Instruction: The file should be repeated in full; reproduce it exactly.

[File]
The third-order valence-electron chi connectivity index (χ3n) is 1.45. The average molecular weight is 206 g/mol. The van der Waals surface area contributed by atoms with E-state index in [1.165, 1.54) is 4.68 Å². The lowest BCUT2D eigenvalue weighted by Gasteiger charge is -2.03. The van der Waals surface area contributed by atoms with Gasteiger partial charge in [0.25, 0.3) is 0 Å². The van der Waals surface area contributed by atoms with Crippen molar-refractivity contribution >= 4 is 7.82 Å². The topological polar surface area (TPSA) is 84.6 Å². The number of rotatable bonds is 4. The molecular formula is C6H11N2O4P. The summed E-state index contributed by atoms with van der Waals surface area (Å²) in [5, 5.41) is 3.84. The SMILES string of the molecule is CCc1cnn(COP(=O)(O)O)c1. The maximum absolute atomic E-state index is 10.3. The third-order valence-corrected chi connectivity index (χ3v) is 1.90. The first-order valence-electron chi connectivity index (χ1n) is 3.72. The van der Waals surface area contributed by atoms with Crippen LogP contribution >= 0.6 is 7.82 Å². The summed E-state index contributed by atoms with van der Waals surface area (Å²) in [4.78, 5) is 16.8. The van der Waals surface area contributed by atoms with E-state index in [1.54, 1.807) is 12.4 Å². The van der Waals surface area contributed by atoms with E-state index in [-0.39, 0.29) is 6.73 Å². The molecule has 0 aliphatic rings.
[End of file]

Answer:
The third-order valence-electron chi connectivity index (χ3n) is 1.45. The average molecular weight is 206 g/mol. The van der Waals surface area contributed by atoms with E-state index in [1.165, 1.54) is 4.68 Å². The lowest BCUT2D eigenvalue weighted by Gasteiger charge is -2.03. The van der Waals surface area contributed by atoms with Gasteiger partial charge in [0.25, 0.3) is 0 Å². The van der Waals surface area contributed by atoms with Crippen molar-refractivity contribution >= 4 is 7.82 Å². The topological polar surface area (TPSA) is 84.6 Å². The number of rotatable bonds is 4. The molecular formula is C6H11N2O4P. The summed E-state index contributed by atoms with van der Waals surface area (Å²) in [5, 5.41) is 3.84. The SMILES string of the molecule is CCc1cnn(COP(=O)(O)O)c1. The maximum absolute atomic E-state index is 10.3. The third-order valence-corrected chi connectivity index (χ3v) is 1.90. The first-order valence-electron chi connectivity index (χ1n) is 3.72. The van der Waals surface area contributed by atoms with Crippen LogP contribution >= 0.6 is 7.82 Å². The summed E-state index contributed by atoms with van der Waals surface area (Å²) in [4.78, 5) is 16.8. The van der Waals surface area contributed by atoms with E-state index in [1.54, 1.807) is 12.4 Å². The van der Waals surface area contributed by atoms with E-state index in [-0.39, 0.29) is 6.73 Å². The molecule has 0 aliphatic rings.